After State government’s affidavit and selection of Pune district for making helmet compulsory, Puneites objected to the mandatory helmet for two-wheeler riders and pillon riders. Civic activists, non-government organisation (NGOs) and some political leaders started a mass movement to register opposition to compulsory helmet rule. City-based civic activist Vivek Velankar intervened in the PIL and became one of the parties of the case.
Puneites had started registering opposition openly. They formed groups to protest government’s decision. Some of them were challenging the police by conducting agitations. Posters and banners were placed at major chowks and public areas which was mentioning helmet protest. Puneites made it a prestige issue. They said that the State government’s decision will help private helmet manufacturing companies. After all this arguments, the Bombay High Court gave an order that citizens should follow a rule and government machinery should have implement it.
After strong opposition from Puneites, the State government constituted a committee for effective implementation of road safety and management submitted its report on April 3, 2002 (as per the affidavit of State dated July 31, 2002). The committee consisted of high ranking officials of various departments.
After hearing the representatives of the people about use of helmets by drivers of the two-wheelers in Pune, it was observed that there is a tremendous resistance to making it compulsory as provided under the Act. The committee made a recommendation that the use of helmet by the driver and pillion rider of two-wheeler is in their own interest and it was in favour of making its use and recommended accordingly. The scheme of making use of helmets compulsory was to be implemented in a phased manner. Active participation of two-wheeler manufactures is expected for successful implementation of the scheme. The manufacturers should supply at least one duly approved helmet free of cost at the time of sale of a new two-wheeler.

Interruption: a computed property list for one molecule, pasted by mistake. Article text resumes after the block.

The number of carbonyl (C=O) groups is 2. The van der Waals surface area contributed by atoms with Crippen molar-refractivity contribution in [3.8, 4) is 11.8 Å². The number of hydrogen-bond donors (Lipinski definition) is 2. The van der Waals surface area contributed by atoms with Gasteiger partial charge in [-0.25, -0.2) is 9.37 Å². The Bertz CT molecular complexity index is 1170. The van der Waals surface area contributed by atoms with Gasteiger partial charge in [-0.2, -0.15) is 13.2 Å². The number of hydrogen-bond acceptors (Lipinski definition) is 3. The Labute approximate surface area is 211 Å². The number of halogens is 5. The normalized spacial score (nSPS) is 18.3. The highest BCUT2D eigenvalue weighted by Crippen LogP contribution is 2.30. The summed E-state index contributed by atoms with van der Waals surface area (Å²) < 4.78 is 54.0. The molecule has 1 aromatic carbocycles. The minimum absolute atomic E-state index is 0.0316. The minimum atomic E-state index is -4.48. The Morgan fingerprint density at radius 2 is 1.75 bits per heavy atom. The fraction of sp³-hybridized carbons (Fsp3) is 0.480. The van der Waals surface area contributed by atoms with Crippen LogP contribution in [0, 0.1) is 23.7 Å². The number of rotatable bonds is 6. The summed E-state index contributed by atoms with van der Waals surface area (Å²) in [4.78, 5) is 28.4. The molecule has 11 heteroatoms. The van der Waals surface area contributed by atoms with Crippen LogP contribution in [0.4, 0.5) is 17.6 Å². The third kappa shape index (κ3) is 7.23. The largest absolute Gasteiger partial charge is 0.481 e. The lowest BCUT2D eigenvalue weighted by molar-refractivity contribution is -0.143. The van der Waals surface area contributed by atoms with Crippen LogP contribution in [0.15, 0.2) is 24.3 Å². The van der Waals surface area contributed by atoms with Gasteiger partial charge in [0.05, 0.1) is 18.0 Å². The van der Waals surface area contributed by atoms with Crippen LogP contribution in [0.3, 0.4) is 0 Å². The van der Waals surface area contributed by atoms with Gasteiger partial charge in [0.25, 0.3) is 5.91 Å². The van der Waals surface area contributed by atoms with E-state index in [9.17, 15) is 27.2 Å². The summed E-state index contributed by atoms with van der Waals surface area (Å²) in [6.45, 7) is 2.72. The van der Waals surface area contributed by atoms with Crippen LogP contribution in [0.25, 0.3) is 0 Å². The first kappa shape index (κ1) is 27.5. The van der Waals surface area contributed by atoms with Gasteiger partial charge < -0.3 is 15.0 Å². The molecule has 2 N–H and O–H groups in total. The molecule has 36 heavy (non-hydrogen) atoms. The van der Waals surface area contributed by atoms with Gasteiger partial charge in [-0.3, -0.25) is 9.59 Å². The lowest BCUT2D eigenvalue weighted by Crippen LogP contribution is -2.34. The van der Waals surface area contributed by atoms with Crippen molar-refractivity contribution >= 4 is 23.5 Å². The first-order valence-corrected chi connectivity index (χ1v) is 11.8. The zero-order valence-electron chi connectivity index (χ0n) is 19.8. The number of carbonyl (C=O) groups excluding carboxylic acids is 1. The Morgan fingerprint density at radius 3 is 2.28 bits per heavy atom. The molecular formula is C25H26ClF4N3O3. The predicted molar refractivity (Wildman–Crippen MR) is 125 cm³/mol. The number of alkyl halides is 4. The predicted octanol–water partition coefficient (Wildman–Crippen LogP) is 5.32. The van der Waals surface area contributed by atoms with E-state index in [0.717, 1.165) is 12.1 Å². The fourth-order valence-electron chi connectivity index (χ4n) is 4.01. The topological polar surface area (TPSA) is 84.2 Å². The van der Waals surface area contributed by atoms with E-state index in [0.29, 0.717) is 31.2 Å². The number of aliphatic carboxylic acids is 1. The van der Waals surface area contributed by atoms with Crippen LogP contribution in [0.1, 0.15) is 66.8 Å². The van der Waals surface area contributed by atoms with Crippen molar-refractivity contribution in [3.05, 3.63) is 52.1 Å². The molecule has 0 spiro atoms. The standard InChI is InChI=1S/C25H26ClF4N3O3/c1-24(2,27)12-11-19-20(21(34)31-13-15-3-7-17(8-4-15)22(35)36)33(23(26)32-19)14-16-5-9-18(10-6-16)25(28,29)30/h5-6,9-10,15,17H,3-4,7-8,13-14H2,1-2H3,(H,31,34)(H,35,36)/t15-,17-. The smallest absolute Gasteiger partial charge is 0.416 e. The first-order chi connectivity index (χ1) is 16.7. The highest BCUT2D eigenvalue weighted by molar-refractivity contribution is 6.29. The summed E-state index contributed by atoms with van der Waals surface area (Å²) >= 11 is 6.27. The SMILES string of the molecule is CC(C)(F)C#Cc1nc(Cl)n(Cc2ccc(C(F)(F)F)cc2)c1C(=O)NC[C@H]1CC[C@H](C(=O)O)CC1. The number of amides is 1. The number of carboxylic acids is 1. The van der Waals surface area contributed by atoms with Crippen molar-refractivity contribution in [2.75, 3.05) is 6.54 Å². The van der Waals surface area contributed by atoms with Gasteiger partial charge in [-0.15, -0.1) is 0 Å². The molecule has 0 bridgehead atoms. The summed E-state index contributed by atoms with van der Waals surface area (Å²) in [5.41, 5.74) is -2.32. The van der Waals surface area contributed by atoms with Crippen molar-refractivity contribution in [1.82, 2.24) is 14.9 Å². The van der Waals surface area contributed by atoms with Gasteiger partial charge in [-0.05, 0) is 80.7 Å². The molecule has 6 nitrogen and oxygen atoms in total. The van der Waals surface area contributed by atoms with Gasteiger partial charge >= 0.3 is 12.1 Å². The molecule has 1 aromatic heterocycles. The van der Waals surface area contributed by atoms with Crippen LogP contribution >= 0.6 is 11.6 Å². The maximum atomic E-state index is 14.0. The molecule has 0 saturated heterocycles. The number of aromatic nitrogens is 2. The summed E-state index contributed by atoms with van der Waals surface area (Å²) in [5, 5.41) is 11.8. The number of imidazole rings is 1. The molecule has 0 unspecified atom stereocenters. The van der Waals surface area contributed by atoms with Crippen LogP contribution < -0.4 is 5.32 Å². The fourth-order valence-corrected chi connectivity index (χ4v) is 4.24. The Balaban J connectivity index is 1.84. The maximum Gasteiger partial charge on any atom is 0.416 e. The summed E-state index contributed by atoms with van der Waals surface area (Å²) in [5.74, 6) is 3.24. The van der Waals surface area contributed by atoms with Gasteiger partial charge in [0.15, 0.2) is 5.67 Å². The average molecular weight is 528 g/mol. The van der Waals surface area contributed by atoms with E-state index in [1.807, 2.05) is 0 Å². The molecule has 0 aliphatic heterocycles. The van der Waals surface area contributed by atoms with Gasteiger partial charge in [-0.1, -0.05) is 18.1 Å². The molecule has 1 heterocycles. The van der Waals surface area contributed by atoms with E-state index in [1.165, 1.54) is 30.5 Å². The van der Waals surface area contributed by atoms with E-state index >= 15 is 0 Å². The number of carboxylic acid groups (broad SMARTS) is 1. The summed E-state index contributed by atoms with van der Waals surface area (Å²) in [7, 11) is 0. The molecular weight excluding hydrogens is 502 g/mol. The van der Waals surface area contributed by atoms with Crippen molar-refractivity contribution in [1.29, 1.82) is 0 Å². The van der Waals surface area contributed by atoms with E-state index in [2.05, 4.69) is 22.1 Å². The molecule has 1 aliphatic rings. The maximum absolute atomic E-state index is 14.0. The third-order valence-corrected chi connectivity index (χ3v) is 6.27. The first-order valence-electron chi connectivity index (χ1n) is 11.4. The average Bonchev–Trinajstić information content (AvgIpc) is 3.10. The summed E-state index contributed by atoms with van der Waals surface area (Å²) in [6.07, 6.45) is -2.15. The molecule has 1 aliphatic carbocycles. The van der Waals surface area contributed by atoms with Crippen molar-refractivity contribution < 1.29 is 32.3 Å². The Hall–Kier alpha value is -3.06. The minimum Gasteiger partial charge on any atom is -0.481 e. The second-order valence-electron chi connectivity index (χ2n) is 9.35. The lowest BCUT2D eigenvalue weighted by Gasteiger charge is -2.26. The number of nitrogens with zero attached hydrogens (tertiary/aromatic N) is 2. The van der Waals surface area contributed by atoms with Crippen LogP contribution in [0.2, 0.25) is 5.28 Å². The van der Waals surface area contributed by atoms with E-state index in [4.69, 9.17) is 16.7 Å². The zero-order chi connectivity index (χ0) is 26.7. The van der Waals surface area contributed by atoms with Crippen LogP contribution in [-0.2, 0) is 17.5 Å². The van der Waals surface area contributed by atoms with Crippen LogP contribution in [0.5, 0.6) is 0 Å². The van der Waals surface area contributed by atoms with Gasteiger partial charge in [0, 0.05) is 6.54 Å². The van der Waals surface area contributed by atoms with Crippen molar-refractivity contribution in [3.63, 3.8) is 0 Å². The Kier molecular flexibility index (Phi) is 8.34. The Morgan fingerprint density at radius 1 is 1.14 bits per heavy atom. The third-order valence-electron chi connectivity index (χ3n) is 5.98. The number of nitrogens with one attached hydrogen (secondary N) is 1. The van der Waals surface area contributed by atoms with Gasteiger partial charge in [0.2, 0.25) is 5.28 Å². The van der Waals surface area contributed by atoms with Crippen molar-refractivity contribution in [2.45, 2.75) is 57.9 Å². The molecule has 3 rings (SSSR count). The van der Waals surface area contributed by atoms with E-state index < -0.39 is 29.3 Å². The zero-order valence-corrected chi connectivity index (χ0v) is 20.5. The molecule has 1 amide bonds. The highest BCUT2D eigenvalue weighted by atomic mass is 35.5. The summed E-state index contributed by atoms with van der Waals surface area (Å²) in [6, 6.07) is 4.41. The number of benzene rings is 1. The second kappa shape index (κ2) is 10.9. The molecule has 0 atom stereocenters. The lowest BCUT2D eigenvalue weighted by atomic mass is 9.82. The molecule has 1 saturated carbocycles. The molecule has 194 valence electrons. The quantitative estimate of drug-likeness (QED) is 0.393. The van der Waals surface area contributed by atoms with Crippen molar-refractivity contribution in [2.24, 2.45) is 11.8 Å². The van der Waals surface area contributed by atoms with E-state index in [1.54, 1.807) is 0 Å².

Both government machinery and Puneites gradually adjusted themselves. The movement had slowed down. In 2004, 2011 and 2016, helmet compulsory issue come to the surface. In August 2016, Transport Minister Diwakar Raote had announced ‘No Helmet, No Petrol’ rule in the state and had put the onus on implementing it on the traffic department. But he had also dithered in the face of opposition and said that the rule would not be forced upon two-wheeler riders, but would be implemented by counselling and creating awareness.
Now, newly joined Police Commissioner K Venkatesham has once again raised the compulsory helmet issue in Pune. Puneites have once again started registering their protest but it not strong as compared to 2001.
Group of city-based students filed PIL
State government submitted an affidavit to make helmet compulsory in the High Court
Pune and Dhule was chosen to implement helmet compulsory
Puneites reacted strongly on the decision
*State constitutes top officials’ committee
Bombay High Court gave verdict to implement law
Once again, helmet implementation drive started in city
Transport Minister Diwakar Raote announced ‘No helmet No petrol’ drive in the state
Pune-based petrol dealers association protested and Raote took a U-turn